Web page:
Homozygous deletion ofMYADML2in cranial asymmetry, reduced bone maturation, multiple dislocations, lumbar lordosis, and prominent clavicles

Yildiz Bolukbasi E., Shabbir R. M. K., Malik S., Tolun A.

JOURNAL OF HUMAN GENETICS, vol.66, no.2, pp.171-179, 2021 (SCI-Expanded) identifier identifier identifier

  • Publication Type: Article / Article
  • Volume: 66 Issue: 2
  • Publication Date: 2021
  • Doi Number: 10.1038/s10038-020-0817-8
  • Journal Indexes: Science Citation Index Expanded (SCI-EXPANDED), Scopus, Academic Search Premier, BIOSIS, CAB Abstracts, EMBASE, MEDLINE
  • Page Numbers: pp.171-179
  • Istanbul Technical University Affiliated: Yes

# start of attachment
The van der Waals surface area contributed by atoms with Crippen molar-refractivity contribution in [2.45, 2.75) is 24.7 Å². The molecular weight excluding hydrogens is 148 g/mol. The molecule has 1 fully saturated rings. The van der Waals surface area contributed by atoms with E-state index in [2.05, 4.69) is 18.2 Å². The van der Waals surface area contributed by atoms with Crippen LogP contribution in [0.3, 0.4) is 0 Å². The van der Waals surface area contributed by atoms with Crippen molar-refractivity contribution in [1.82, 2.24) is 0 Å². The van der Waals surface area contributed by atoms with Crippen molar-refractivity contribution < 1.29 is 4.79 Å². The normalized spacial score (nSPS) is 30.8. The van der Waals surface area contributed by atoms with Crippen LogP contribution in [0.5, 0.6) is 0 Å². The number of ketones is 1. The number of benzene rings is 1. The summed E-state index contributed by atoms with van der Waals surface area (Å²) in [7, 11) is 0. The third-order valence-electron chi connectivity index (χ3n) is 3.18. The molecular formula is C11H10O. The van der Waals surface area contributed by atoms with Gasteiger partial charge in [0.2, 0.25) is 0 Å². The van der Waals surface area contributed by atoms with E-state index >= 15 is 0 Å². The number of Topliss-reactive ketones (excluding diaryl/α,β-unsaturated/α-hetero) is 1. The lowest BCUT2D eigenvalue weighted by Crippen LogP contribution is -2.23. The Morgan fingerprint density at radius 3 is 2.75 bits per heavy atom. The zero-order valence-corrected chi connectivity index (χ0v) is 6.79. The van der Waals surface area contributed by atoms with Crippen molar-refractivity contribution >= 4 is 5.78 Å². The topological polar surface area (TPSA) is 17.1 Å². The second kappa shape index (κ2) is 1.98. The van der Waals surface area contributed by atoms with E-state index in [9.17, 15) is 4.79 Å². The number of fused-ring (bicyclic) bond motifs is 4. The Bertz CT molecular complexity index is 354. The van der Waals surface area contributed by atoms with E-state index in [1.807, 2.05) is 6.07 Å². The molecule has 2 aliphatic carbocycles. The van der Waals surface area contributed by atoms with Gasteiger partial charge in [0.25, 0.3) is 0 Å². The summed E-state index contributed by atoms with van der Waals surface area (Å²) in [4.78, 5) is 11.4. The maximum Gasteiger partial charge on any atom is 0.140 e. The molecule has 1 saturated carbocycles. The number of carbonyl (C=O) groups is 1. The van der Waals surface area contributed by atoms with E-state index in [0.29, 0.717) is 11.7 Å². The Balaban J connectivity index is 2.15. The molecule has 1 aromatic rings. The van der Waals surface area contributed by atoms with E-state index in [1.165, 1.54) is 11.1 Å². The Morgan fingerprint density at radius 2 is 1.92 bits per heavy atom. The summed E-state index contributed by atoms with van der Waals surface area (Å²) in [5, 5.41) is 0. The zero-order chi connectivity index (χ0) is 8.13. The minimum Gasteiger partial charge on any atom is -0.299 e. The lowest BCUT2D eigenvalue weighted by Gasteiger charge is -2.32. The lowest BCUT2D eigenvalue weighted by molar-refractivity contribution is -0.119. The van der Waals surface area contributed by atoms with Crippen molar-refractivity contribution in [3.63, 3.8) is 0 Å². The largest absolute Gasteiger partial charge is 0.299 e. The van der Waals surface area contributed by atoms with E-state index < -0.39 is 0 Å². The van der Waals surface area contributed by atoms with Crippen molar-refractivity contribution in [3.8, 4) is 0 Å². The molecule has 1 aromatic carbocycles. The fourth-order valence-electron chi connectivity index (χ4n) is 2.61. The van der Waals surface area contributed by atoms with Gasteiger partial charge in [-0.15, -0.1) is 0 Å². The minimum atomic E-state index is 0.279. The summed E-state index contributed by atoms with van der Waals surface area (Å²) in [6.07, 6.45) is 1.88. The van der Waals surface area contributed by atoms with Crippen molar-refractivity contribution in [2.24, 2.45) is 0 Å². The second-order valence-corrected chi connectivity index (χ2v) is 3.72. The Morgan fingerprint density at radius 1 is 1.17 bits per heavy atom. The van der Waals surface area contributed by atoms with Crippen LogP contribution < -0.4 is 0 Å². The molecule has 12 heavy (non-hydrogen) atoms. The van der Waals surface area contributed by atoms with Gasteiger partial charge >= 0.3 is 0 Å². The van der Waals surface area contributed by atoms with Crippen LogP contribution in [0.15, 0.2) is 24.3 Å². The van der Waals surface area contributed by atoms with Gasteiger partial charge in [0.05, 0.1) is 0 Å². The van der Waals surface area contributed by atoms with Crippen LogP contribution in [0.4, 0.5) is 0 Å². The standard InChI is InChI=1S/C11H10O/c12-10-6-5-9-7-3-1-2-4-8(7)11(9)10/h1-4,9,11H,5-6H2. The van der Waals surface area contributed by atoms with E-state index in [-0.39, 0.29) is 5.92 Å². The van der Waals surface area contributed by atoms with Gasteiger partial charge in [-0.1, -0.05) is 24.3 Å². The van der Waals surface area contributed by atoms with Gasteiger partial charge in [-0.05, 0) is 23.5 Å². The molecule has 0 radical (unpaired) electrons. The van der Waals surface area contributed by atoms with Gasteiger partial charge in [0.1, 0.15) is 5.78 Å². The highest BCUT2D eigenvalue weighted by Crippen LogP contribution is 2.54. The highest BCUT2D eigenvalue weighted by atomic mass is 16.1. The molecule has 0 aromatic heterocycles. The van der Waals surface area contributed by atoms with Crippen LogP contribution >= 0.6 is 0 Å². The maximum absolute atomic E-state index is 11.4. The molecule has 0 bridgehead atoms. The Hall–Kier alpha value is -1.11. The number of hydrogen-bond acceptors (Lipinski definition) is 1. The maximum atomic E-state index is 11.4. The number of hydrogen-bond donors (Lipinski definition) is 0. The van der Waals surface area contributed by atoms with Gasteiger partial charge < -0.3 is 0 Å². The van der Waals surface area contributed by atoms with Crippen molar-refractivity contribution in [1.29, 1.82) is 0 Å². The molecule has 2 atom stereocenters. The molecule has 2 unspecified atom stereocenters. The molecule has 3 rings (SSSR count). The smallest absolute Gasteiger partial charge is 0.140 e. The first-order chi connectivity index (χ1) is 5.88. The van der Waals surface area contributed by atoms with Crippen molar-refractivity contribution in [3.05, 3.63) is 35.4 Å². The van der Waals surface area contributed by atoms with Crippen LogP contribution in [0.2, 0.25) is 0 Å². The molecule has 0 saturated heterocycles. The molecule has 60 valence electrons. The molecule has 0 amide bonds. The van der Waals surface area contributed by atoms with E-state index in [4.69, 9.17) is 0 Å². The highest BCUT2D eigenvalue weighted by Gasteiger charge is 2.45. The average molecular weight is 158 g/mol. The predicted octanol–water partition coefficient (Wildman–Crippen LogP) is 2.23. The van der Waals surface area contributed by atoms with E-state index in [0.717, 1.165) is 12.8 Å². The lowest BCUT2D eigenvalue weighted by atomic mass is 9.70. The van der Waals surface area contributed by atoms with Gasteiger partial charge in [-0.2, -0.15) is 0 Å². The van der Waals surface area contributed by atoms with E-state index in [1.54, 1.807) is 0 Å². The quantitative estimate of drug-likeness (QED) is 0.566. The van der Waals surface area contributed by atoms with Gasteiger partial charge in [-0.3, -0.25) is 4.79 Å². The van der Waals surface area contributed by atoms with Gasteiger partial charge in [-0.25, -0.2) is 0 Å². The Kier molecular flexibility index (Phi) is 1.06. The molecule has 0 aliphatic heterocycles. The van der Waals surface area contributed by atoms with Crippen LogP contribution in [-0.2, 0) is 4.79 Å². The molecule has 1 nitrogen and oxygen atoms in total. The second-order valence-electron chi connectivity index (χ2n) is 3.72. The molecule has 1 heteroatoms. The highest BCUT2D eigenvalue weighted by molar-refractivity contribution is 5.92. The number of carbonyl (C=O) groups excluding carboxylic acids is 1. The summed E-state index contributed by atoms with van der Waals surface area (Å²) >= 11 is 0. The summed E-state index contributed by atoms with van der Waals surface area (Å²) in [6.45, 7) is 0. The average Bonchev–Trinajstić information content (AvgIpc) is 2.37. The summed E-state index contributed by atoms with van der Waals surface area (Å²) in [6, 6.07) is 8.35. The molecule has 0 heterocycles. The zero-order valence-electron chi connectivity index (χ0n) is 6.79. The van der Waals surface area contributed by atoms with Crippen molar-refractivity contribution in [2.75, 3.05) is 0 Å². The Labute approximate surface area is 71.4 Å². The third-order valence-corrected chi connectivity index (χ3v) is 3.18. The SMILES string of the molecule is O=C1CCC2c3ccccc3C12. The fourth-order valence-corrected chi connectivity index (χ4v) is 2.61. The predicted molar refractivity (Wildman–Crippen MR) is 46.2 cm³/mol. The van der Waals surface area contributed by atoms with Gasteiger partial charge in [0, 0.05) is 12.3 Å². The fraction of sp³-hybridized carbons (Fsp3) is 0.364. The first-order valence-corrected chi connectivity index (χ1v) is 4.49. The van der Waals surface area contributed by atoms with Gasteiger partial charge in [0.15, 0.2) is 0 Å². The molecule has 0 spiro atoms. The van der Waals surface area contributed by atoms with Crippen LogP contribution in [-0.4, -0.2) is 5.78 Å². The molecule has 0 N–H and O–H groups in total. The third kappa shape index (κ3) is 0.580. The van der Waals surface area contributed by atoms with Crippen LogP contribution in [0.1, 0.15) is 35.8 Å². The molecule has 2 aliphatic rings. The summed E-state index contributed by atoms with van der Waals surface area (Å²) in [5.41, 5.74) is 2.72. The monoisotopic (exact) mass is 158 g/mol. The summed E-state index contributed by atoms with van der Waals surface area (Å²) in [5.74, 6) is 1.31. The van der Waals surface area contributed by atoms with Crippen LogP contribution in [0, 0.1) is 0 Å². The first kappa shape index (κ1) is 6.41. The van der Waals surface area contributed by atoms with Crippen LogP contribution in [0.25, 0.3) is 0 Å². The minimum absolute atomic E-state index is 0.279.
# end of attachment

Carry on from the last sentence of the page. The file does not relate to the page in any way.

A null mutation in a patient can facilitate phenotype assignment and uncovers the function of that specific gene. We present five sibs of a consanguineous Pakistani family afflicted with a new syndrome with an unusual combination of skeletal anomalies including cranial asymmetry, fused sagittal sutures deviating from the medial axis, mandibular prognathia, maxillary hypoplasia, misaligned and crowded teeth, delayed bone age, multiple dislocations, hypoplastic and malpositioned patellae, humeral intracondylar fissures, scapular dyskinesis, long limbs, lumbar lordosis, protruding chest, prominent clavicles, short 5th digital rays, and ventral transverse digital creases plus features of cutis laxa. We mapped the disease gene locus to a 3.62-Mb region at 17q25.3 and identified a homozygous deletion of maximal 7.3 kb deduced to totally inactivateMYADML2and downstream genePYCR1, biallelic variants in which cause autosomal recessive cutis laxa (ARCL). All five affected sibs had the most common features of ARCL but not many of the less common ones. We attributed the anomalies not typical for ARCL to MYADML2 deficit, because no other genetic defect possibly a candidate to underlie the skeletal phenotype was found.MYADML2is a gene of unknown function, has not been studied, and has not been associated with disease. Our findings present a possible phenotype for MYADML2 deficit that includes impaired bone patterning and maturation, definitely show that the gene is not essential for survival, and provide a start point for future studies on the function of MYADML2 protein. Detection of new patients is needed to confirm and delineate MYADML2-deficiency phenotype.